Shipped hatching eggs experiment?

Discussion in 'Incubating & Hatching Eggs' started by quailbiddy, Jun 8, 2016.

  1. quailbiddy

    quailbiddy New Egg

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    Jun 6, 2016
    WA
    Do you think refrigerating shipped eggs for an hour or two, after allowing them to settle, might help with air cell disruption? I am thinking about trying it with a couple of my shipped eggs, when they arrive. My thinking is:

    *Fertile eggs can be hatched after refrigeration, although the rates may be lower
    *I plan to use the ones with the most displaced/disrupted air cells, so even if refrigeration doesn't help re-attach the cells, I am probably not risking much
    *Cold contracts, which is why I am thinking this could work, although my logic could be off.

    I plan to let the eggs settle for 24 hours, refrigerate vertically, 2 for 2 hours, and 2 for 4 hours (I am expecting two dozen shipped eggs in a couple of days, so 4 isn't a big deal for me to "sacrifice").

    Also, why has no one invented a gyroscopic egg shipping container?
     
  2. SunHwaKwon

    SunHwaKwon Overrun With Chickens

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    Jul 19, 2015
    Eastern Shore, MD
    Well, cold contracts air and expands water, so to me it would shrink up the air cell and expand the white, which could further detach it. In addition, the refrigerator has a drying effect, which may also be detrimental.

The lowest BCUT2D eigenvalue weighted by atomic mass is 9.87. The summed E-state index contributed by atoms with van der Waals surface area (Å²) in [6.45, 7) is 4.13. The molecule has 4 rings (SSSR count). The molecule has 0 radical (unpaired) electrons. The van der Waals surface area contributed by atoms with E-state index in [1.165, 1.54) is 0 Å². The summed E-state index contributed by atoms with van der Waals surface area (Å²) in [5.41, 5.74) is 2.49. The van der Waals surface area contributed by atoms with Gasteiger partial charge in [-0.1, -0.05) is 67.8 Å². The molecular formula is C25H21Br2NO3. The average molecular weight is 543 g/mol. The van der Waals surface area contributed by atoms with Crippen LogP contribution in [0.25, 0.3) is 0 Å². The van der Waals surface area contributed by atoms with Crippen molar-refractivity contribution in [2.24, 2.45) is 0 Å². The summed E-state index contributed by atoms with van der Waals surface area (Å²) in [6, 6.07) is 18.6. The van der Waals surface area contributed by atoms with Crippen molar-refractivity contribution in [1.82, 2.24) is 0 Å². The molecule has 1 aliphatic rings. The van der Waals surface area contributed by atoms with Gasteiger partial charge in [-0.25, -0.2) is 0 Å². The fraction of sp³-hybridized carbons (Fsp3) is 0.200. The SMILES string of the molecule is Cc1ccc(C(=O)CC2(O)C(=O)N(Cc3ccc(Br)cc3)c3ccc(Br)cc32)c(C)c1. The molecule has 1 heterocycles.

Using only the worst eggs really isn't a good way to test the hypothesis anyway, because if it doesn't work you won't know if its because of the refrigeration messing up, the air cells being too bad for the refrigeration to help (if it were possible), or if the refrigeration had no effect but the air cells were just too bad either way. You would only be testing whether refrigeration helps really bad air cells, and your sample size is too small to make a significant conclusion.

    Re the gyroscopic shipping container... would you want to pay for that? Granted, its a total waste of money to order eggs and have them arrive scrambled, but people do have good success with them when they are packaged properly. The problem is not knowing if the seller did package them properly until they arrive.

    I suppose if you want, you could take a few fresh eggs and mark the air cells. Put them in the refrigerator and mark the air cell every day or so for a few days or a week. Give some more a good jostling and detach the air cells, and do the same for comparison. Have two control groups (detached and intact) that sit out on the counter that you also measure.
     

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